What Is EPO?

Illustration for article titled What Is EPO?

Fresh allegations by Lance Armstrong's former teammate Tyler Hamilton are bad news for the man in yellow. Hamilton says Armstrong used EPO to train for the Tour de France. So what's EPO, and why is that a big deal?


EPO is a hormone...

EPO, or more properly erythropoietin, is a protein hormone produced by the liver and kidneys. However, it can also be produced via cell cultures in a lab. In an odd turn of events, one of the first companies to begin manufacturing EPO (under the trade name Epogen) was Amgen, the current sponsor of the Tour of California.

...that stimulates red blood cell production...

EPO regulates how many red blood cells your body produces. It binds with receptors in your bone marrow and cranks up your red blood cell count. It's commonly used to treat anemia, often due to kidney disease or cancer. Another twist: Armstrong was likely given EPO when he was recovering from cancer under a doctor's treatment.

...to increase blood oxygen capacity...

Red blood cells carry oxygen; each gram of hemoglobin—the oxygen-transport protein in red blood cells—carries about 1.34 ml of oxygen. So the more red blood cells your body has, the more oxygen it can transport.


...which gives you an unfair competitive advantage...

EPO effectively gives you more aerobic power. The more oxygen you have in your blood, the longer and harder your body can work before it becomes exhausted. So it's particularly effective at boosting performance in endurance events, like professional cycling. Studies have found that blood doping with EPO can make athletes faster and increase the amount of time they can work out before becoming exhausted. Studies on recreational athletes have found that EPO can increase the amount of time you work before becoming exhausted by 17 percent (login required), which is quite a lot on an otherwise level field.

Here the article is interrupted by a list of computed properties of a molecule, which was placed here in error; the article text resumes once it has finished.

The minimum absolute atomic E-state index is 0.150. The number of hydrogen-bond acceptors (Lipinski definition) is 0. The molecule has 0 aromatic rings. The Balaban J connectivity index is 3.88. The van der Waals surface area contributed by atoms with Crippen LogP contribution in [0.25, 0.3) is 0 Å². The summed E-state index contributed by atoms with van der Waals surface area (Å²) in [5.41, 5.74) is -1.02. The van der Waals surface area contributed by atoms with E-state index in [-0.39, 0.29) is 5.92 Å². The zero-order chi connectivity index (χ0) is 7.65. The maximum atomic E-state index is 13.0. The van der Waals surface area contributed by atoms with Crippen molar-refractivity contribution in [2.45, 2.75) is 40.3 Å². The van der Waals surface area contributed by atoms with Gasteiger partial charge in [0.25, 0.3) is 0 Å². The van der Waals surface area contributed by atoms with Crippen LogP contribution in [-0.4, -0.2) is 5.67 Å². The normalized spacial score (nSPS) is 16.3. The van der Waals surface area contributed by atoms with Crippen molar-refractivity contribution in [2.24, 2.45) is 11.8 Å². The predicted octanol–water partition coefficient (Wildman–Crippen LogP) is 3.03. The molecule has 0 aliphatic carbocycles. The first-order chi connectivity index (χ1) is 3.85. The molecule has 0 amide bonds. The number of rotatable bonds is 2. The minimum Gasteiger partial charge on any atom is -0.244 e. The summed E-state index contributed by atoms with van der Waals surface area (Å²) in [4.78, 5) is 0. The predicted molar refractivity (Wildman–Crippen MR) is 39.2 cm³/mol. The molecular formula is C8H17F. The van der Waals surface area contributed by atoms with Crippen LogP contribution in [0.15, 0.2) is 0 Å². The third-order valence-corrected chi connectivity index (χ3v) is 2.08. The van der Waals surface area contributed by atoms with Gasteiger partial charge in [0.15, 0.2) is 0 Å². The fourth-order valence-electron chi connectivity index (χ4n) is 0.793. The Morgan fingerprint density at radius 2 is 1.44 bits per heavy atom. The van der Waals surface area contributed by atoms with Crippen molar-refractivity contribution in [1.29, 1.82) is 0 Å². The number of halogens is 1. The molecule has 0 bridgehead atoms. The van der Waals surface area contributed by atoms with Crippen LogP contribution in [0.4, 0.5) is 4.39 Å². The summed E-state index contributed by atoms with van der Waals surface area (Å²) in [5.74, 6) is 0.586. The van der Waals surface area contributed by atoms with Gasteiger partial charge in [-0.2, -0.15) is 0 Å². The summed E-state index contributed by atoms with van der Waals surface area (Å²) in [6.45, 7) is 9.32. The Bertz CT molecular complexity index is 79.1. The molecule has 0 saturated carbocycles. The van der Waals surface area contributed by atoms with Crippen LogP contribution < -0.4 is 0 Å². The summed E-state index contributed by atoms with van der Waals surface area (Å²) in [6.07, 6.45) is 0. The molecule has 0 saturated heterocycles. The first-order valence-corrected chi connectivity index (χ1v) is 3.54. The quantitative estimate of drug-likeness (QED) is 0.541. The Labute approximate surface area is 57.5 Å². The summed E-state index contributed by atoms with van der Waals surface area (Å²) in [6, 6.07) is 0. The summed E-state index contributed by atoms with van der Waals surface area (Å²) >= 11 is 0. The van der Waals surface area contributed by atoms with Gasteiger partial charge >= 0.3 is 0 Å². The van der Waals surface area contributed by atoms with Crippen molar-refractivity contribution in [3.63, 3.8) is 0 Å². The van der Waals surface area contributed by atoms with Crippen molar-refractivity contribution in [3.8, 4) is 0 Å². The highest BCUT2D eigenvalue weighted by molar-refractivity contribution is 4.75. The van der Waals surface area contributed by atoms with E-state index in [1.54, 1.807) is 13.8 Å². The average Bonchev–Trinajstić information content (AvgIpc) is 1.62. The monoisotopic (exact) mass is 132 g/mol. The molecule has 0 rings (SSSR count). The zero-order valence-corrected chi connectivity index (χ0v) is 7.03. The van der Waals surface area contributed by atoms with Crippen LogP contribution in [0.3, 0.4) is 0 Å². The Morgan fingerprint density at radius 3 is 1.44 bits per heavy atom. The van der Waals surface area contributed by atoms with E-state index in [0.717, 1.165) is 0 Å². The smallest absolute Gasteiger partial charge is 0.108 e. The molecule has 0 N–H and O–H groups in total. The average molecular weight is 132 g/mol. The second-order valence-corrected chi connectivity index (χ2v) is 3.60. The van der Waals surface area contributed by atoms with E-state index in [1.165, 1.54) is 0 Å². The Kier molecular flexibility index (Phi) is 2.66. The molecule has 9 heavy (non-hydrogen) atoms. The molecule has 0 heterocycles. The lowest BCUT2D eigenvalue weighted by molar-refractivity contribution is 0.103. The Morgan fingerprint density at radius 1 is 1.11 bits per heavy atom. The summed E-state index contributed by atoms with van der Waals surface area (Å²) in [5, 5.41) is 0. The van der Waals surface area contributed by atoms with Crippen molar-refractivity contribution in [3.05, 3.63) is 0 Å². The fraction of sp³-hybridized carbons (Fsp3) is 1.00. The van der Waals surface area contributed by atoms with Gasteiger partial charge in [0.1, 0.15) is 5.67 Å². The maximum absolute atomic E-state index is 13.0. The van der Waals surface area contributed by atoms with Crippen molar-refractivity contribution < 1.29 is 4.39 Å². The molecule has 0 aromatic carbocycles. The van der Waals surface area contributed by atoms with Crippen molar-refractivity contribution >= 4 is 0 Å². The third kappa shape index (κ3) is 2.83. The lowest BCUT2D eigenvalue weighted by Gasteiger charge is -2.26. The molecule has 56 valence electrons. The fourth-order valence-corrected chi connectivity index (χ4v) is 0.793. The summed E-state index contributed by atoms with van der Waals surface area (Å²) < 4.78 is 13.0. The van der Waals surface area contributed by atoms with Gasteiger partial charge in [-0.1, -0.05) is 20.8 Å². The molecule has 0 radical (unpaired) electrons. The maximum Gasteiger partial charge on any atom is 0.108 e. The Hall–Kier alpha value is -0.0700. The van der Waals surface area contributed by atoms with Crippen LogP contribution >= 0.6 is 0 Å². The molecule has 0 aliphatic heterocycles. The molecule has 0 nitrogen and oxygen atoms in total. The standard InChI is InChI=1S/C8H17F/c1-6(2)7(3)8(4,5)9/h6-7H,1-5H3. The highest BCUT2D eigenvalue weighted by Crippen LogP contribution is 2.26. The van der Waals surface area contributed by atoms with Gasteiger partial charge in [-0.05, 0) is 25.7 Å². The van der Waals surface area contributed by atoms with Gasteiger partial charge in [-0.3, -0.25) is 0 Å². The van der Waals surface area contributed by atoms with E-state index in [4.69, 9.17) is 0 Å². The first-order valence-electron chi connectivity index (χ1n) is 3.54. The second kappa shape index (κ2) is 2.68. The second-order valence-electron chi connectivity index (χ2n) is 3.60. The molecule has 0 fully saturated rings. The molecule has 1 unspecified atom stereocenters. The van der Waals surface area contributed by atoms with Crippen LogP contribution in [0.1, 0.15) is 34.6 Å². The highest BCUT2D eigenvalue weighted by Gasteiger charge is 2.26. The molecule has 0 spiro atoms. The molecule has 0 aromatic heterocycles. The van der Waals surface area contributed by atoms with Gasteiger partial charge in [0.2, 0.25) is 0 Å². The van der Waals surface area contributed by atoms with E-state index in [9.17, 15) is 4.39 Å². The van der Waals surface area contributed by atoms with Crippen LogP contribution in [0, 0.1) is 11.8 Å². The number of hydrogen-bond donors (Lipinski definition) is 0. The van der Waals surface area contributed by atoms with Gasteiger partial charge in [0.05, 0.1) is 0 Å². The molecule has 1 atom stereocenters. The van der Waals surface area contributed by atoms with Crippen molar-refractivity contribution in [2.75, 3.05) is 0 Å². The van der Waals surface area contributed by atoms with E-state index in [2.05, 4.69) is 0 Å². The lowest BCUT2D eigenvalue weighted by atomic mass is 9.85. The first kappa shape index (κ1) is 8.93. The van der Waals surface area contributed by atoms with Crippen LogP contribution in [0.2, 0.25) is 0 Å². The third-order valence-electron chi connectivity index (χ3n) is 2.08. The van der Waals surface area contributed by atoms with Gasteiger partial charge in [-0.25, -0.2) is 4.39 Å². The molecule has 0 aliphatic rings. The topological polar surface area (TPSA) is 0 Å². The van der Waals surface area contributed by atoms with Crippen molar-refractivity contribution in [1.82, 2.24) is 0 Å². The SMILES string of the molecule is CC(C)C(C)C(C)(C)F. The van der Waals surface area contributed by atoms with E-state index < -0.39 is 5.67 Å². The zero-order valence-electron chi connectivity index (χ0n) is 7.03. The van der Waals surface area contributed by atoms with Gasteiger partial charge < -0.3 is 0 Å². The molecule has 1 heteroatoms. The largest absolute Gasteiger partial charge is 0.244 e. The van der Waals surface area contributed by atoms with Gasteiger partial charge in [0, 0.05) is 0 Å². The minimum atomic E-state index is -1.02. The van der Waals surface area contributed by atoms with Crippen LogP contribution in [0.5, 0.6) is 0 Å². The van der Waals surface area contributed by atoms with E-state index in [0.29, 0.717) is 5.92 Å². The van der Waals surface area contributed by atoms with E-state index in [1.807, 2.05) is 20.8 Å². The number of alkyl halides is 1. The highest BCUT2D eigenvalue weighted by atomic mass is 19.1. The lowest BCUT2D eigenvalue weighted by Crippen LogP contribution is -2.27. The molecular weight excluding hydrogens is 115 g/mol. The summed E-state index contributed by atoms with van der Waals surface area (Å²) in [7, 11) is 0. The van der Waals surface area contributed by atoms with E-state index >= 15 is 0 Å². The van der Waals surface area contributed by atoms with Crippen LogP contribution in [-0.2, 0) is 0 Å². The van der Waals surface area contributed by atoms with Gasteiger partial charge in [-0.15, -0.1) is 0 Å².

...but it can also kill you.

But EPO poses real dangers as well. EPO raises your hematocrit level (that is, the percentage of red blood cells vs. plasma in the blood). In simple terms: EPO thickens the blood. That can become very dangerous, as it can cause a a clot, resulting in heart attack or stroke. In fact, it's not terribly uncommon for endurance athletes to drop dead due to EPO.


Photo by Josh Gray



This article is mildly correct, yet mildly incorrect.

Yes, it's bad that he used a drug to increase his blood cell count. But you do realize the exact same thing can be accomplished by staying on a mountain for a month? Your body will naturally create more blood cells to compensate for the decreased air pressure. It is entirely normal for athletes to train for competitions in the mountains before actually competing.

They have tested for this drug since 2004, so Lance couldn't have been using this drug at least in the latter attempts at the race.

In short, the drug is illegal but the effects of it are a normal occurrence, don't make increasing your blood cell count sound like sacrilege.